A former musician and recording-studio owner and manager, Cluts has spent 10 years at Microsoft on its prototyping team and in its usability, kids, MSN and systems groups.

New to the home are a teenage girl's bedroom that showcases what can be done with radio ID tags retailers are starting to embed into clothes and other products to manage inventory.

When Cluts stood before a mirror in the room and took a shirt from the closet, sensors recognized the item; a display lit up on the mirror, showing the washing instructions for the shirt.
BETTY UDESEN / THE SEATTLE TIMES
A teenager's room in the Microsoft Home includes a system that displays concert posters and plays music stored on a card embedded with a computer chip. When the card is inserted into a reader or a computer, the images are beamed onto the wall and the music is automatically played on whichever device in the room has the best speakers. The scenario envisioned by Microsoft also enables the card issuer — in this case the musician Jewel — to update the card with new data via the Web.

Cluts waved, and the display began listing what other clothes in the girl's collection would match the shirt. It also noted that one of the matching items had been sent to the dry cleaner.

In the living room is a mockup of a video game on a network that senses what devices are available to players in the home — a pen-controlled Tablet PC and a digital camera. Players advance through the game by using these devices to complete tasks, including writing down information from the game or taking and downloading pictures of a certain items.

This Old Microsoft Home's latest remodeling project, completed this summer, emphasizes Microsoft's vision of "seamless computing." That involves technology behind the scenes, automatically doing its work and connecting various devices.

"Technology is embedded across things that you might not even think of as a device," Cluts said. "It's not important for it to be a device. What you're looking for is a way for that technology to solve a pressure point in your life, something that will make your life easier."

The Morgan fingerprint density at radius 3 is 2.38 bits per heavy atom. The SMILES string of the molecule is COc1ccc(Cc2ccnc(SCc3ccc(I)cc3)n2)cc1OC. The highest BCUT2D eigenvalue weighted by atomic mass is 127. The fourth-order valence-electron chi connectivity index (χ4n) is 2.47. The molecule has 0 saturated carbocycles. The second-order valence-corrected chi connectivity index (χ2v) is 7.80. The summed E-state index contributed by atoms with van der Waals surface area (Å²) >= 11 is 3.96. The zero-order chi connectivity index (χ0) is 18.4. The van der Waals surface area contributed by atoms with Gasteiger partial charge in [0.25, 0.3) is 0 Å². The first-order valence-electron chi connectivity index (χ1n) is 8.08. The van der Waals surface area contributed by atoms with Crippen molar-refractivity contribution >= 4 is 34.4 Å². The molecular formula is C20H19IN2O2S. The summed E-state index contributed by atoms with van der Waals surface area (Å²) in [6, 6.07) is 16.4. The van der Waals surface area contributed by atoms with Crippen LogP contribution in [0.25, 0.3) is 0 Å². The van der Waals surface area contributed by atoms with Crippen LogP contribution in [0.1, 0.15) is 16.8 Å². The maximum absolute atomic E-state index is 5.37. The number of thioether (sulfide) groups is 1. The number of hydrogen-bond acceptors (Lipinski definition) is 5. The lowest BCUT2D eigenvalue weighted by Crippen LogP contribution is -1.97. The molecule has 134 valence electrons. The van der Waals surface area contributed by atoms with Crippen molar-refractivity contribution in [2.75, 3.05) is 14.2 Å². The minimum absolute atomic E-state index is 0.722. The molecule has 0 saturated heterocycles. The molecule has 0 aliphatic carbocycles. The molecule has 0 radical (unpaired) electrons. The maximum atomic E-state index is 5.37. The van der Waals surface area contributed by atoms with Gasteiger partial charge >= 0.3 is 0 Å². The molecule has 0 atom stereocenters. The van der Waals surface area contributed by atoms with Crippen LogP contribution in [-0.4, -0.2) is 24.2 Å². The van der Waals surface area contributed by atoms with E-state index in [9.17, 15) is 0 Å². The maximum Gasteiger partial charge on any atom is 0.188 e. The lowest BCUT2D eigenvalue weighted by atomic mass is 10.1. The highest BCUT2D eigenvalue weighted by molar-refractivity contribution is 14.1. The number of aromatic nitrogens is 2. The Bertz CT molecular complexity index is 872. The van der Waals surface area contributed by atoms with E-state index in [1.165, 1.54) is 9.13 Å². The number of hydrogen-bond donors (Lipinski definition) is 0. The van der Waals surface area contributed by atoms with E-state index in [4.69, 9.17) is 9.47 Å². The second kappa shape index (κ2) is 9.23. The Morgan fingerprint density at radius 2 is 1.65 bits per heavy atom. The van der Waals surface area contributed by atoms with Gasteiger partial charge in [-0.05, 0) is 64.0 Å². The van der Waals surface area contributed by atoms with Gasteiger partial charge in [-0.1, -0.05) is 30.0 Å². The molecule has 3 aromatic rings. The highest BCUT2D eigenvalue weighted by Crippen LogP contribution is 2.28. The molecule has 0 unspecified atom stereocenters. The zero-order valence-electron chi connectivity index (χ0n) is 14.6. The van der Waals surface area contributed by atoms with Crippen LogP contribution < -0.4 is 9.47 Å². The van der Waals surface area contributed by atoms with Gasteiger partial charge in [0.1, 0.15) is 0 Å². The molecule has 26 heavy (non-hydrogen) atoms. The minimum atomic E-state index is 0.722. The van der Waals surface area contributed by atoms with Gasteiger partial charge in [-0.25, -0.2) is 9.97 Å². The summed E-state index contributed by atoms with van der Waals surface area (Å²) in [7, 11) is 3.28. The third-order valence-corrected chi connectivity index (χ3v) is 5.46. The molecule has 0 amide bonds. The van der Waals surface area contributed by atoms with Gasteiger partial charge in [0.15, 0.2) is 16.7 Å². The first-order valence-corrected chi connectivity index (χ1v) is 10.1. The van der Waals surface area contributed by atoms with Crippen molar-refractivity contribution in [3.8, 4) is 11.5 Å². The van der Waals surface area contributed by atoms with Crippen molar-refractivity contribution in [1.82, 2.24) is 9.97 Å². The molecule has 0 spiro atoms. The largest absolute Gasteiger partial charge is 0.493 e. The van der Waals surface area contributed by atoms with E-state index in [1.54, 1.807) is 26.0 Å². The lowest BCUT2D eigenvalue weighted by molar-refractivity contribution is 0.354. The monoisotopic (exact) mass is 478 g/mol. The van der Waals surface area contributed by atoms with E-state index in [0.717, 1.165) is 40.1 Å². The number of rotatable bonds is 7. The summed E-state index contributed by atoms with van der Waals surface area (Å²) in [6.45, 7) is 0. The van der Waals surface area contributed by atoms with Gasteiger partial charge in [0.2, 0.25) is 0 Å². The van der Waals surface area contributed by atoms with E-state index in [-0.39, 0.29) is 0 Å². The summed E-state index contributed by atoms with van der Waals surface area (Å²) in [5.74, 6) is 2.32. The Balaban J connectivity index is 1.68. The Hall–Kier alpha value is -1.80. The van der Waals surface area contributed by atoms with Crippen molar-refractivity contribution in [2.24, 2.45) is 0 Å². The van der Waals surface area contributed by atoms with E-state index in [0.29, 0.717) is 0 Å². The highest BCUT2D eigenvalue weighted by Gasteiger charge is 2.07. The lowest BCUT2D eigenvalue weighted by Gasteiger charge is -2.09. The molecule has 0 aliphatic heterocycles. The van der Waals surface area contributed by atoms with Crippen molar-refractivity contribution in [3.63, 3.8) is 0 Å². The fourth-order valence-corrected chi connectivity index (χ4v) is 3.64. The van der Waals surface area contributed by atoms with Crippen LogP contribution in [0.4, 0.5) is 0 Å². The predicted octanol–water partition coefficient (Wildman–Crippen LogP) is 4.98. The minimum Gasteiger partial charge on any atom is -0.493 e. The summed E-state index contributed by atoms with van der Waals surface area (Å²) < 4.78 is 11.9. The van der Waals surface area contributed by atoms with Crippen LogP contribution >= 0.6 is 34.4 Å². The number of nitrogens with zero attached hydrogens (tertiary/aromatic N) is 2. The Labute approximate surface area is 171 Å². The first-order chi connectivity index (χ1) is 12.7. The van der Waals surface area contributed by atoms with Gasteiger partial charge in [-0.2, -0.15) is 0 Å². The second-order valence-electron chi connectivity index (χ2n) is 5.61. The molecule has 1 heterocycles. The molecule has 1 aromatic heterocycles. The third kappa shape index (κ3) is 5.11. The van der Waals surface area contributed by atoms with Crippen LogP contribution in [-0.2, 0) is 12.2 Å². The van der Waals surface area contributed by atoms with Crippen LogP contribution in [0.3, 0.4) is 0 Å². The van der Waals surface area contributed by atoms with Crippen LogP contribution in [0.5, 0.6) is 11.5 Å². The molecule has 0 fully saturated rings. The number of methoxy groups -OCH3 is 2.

A bulletin board in the kitchen, for instance, displays a digital clock and weather information taken from the Internet. When a magnet from a pizza parlor is put on the board, it checks to see if there's new information from the pizza place and displays specials on the board.
BETTY UDESEN / THE SEATTLE TIMES
A new direction in bulletin boards is one that can read specials, for example, from information accessed through items like advertising magnets from businesses. Weekly specials can come directly to the board if the consumer wishes to get that information. Jonathan Cluts, pictured, is director of the consumer prototyping and strategy team.

Here again, Microsoft is using the home to address both technical challenges and the related policy questions about privacy and personal information.

"You're sitting there thinking, 'Oh, great, it can spam me on my own bulletin board,' " Cluts said. "But remember, I cared enough to actually put this magnet up on my board, that's why it's getting that particular information. If I care enough to put this magnet here, I'd probably like to know their number and probably am interested in their specials."

Brier Dudley: 206-515-5687 or bdudley@seattletimes.com

Copyright © 2004 The Seattle Times Company